Dr. Kristen Whalen (NSF International Postdoctoral Fellow, University of New South Wales, Australia and University of California – Santa Barbara, USA). Transcriptome profiling in the sea urchin: understanding allelochemical modes of action and marine herbivore cellular offenses


Biological Activity and Exploitation of Plant Toxins

Dr. Roger Sullivan (Assistant Professor, California State University, Sacramento, CA, and UC Davis Medical School, USA). Evolutionary selection pressures on humans from plant toxins

Dr. Michael A. Huffman (Associate Professor, Field Research Center, Primate Research Institute, Kyoto University, Japan). Primate self-medication

Dr. Fred Provenza (Professor, Department of Wildland Resources, Utah State University, Logan, Utah, USA). Self-medication in domestic species

Dr. Deniz Tasdemir (Senior Lecturer, Department of Pharmaceutical and Biological Chemistry, University of London, London, UK). Secondary product isolation-structure elucidation and bioassays

Dr. Alan L. Harvey (Professor and Director, Strathclyde Institute for Drug Research and Department of Physiology and Pharmacology, University of Strathclyde, Glasgow, UK.) Biological screening assays for PSMs

Transformative Directions in PharmEcology

Dr. Denise Dearing (Professor, Department of Biology, University of Utah, Salt Lake City, USA). Pharmacogenomics in herbivores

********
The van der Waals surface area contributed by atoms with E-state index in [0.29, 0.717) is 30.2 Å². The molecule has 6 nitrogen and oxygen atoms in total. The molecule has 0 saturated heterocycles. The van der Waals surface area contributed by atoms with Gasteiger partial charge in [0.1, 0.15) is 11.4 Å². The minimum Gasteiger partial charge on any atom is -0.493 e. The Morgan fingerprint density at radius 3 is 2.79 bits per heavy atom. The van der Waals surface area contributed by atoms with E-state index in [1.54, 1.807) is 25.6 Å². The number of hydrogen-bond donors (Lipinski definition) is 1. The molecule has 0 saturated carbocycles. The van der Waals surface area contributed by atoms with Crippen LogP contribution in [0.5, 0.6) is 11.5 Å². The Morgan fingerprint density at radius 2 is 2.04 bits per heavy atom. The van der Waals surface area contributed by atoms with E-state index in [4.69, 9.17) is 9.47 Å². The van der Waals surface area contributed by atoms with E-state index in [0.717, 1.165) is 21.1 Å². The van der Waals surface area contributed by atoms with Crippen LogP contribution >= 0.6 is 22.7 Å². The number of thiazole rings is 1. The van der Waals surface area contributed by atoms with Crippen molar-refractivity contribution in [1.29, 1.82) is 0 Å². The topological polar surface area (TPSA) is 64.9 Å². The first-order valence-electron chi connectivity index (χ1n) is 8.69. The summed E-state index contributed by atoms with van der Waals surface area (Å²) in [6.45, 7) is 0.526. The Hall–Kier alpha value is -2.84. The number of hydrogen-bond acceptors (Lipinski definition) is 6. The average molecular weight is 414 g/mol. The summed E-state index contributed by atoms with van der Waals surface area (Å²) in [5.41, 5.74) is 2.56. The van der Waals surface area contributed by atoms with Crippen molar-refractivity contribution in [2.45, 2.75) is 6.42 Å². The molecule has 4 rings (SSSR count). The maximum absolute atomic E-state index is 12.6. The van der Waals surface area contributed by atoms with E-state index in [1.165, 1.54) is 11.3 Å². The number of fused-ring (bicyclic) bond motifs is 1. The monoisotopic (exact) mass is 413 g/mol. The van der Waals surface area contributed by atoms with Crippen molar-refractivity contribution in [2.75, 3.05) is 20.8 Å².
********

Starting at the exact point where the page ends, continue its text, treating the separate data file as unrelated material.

Dr. William J. Foley (Professor, Department of Botany and Zoology, Australian National University, Canberra, Australia). Chemicogenomics of plants

Dr. David Raubenheimer (Professor, Institute of Natural Resources, Massey University, Auckland, New Zealand). Nutritional PharmEcology




S6.1 Monday, Jan. 5, 07:40 SORENSEN-FORBEY, J.S.:

Pharmacological principles and approaches for ecologists

S6.2 Monday, Jan. 5, 08:10 FINK-GREMMELS, J:

Genetic links? Comparing metabolizing enzymes and efflux transporters in domestic animals

S6.3 Monday, Jan. 5, 08:40 SOTKA, Erik E.:

The emerging role for pharmacology in understanding marine plant-herbivore interactions

S6.4 Monday, Jan. 5, 09:10 WHALEN, Kristen*; HOFMANN, Gretchen; STEINBERG, Peter:

Transcriptome profiling in the sea urchin: understanding allelochemical modes of action and marine herbivore cellular defenses

S6.5 Monday, Jan. 5, 09:40 SULLIVAN, RJ:

The evolutionary mechanism of action of neurotoxins: punishment or reward?

S6.6 Monday, Jan. 5, 10:30 HUFFMAN, MA:

Primate Self-Medication

S6.7 Monday, Jan. 5, 11:00 PROVENZA, F.D.*; VILLALBA, J.J.:

Self-Medication in Domestic Herbivores

S6.8 Monday, Jan. 5, 11:30 TASDEMIR, Deniz:

From Secondary Metabolites to Drugs: Rationale, Purification and Biological Screening

S6.9 Monday, Jan. 5, 13:00 HARVEY, A.L.:

Bilogical screening assays for plant secondary metabolites

S6.10 Monday, Jan. 5, 13:30 DEARING, M. D.*; MAGNANOU, E.; MALENKE, J.; SKOPEC, M. S.:

Functional genomics of mammalian herbivores

S6.11 Monday, Jan. 5, 14:00 FOLEY, William J.*; MORAN, Gavin F.; KESZEI, Andras; KULHEIM, Carsten:

Chemicogenomics of plants

S6.12 Monday, Jan. 5, 14:30 RAUBENHEIMER, David:

Nutritional PharmEcology